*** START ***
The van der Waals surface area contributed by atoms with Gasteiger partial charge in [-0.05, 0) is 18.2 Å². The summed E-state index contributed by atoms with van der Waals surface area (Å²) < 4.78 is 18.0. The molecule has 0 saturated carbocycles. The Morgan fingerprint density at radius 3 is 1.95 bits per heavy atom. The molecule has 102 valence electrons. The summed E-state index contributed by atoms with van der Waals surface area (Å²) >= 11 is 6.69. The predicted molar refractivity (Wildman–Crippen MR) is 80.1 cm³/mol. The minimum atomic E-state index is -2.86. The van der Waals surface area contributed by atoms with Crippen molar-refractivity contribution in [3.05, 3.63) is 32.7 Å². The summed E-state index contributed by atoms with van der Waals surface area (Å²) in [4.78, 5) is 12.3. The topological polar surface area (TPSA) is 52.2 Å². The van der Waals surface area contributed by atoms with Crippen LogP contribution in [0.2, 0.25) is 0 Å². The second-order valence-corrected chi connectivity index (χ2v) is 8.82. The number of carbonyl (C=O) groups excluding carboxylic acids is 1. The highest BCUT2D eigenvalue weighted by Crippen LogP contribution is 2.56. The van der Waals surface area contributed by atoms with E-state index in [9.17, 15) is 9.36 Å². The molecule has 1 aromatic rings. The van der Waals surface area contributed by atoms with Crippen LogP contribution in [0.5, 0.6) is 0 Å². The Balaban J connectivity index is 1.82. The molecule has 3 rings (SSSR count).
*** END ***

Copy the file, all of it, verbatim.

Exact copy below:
The van der Waals surface area contributed by atoms with Gasteiger partial charge in [-0.05, 0) is 18.2 Å². The summed E-state index contributed by atoms with van der Waals surface area (Å²) < 4.78 is 18.0. The molecule has 0 saturated carbocycles. The Morgan fingerprint density at radius 3 is 1.95 bits per heavy atom. The molecule has 102 valence electrons. The summed E-state index contributed by atoms with van der Waals surface area (Å²) >= 11 is 6.69. The predicted molar refractivity (Wildman–Crippen MR) is 80.1 cm³/mol. The minimum atomic E-state index is -2.86. The van der Waals surface area contributed by atoms with Crippen molar-refractivity contribution in [3.05, 3.63) is 32.7 Å². The summed E-state index contributed by atoms with van der Waals surface area (Å²) in [4.78, 5) is 12.3. The topological polar surface area (TPSA) is 52.2 Å². The van der Waals surface area contributed by atoms with Crippen LogP contribution in [0.2, 0.25) is 0 Å². The second-order valence-corrected chi connectivity index (χ2v) is 8.82. The number of carbonyl (C=O) groups excluding carboxylic acids is 1. The highest BCUT2D eigenvalue weighted by Crippen LogP contribution is 2.56. The van der Waals surface area contributed by atoms with E-state index in [9.17, 15) is 9.36 Å². The molecule has 1 aromatic rings. The van der Waals surface area contributed by atoms with Crippen LogP contribution in [0.5, 0.6) is 0 Å². The Balaban J connectivity index is 1.82. The molecule has 3 rings (SSSR count).